The iPhone 5 launch on Wednesday, Sept. 12, is sure to be the most important event for tech investors this year. The Motley Fool will be hosting a live chat where our top tech analysts will answer your questions and break down what the announcement means for Apple and tech investors everywhere. Be sure to swing by Fool.com at 12:45 p.m. ET this Wednesday for all your coverage of Apple's next big announcement.
I find it funny how legal disputes can turn global giants into squabbling children. The latest example comes from the evergreen disputes between Apple
Samsung: Your honor, there's no way we could infringe on Apple's touchscreen patents because our multitouch solution for Android phones really stinks.
Apple: Oh, no, Samsung's interface is clearly just as sophisticated as ours, and there's no way they could have invented that on their own!
In short, Samsung downplays the quality of its own technology while Apple insists that it's just as good as Cupertino's. Apple wants to ban Samsung's smartphones and tablets from sale in the Netherlands, and Sammy takes every available legal avenue to avoid that grim fate.
European courts have a tendency to refer to each others' patent rulings, so the outcome here could have cascading effects in larger markets like Germany, France, and the U.K. The Netherlands holds a special place in Samsung's heart, since the South Korean company's European import center rests on Dutch soil, giving this case even more weight.
So Samsung underscores how much harder it is to write apps around its multitouch solution, while Apple spotlights how similar the end results really are. "They suggest that they have a lesser solution, but that is simply not true," Apple lawyers argued to the panel of four Dutch judges.
This childish argument only highlights how inadequate the current idea of technology patents really is. It's not just an American problem, but a global one. The legal status of brand-new inventions and tiny incremental evolutions alike often hinge on word choices in patent filings. The whole system relies more on semantics than on innovation.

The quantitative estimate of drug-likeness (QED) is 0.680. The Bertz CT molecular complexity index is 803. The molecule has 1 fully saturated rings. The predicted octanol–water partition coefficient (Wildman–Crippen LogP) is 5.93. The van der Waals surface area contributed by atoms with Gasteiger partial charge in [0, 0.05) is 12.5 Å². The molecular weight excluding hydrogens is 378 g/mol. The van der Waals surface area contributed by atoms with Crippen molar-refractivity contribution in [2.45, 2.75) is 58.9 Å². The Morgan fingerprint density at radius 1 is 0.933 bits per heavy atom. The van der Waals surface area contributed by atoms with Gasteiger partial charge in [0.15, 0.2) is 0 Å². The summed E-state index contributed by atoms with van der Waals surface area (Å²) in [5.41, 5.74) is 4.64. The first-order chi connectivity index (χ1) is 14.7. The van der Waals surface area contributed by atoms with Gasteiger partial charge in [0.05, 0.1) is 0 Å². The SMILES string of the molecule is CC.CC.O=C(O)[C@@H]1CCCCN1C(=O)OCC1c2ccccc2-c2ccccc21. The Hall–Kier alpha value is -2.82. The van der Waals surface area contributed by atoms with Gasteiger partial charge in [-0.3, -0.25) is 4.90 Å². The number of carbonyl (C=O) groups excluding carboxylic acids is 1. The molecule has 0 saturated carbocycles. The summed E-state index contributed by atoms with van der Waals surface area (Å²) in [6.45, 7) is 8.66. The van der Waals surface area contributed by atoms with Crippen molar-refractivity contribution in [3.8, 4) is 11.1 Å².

And by the time the lawyers settle their differences, the real world has moved on. Apple may indeed get Samsung's current batch of Galaxy devices banned across Europe -- but by then, the Koreans will have another version ready for sale. And the whole cycle starts over again.
Lather, rinse, repeat, and don't forget to pay your lawyer. It's hard to see how this process actually benefits Apple, Samsung, inventors, investors, or society at large. Patents do add value in some industries, but the technology sector just moves too fast for the lazy wheels of patent law to keep up.
But hey, at least we get to laugh at the logical pretzels people bend themselves into along the way.
To help investors understand the opportunities and challenges ahead of Apple -- in and out of the courtroom -- we've created a brand-new report on that august stock. It not only details reasons to buy and sell the company, but it also comes with continuing guidance and updates in the influential months ahead. Not only that, but you also get plenty of extras, like our new report on which iPhone suppliers are set to gain the most from the iPhone 5 launch. Get started now.
Fool contributor Anders Bylund holds no position in any of the companies mentioned. Check out Anders' holdings and bio, or follow him on Twitter and Google+. The Motley Fool owns shares of Apple. Motley Fool newsletter services have recommended buying shares of and creating a bull call spread position in Apple. We Fools may not all hold the same opinion, but we all believe that considering a diverse range of insights makes us better investors. Try any of our Foolish newsletter services free for 30 days. The Motley Fool has a disclosure policy.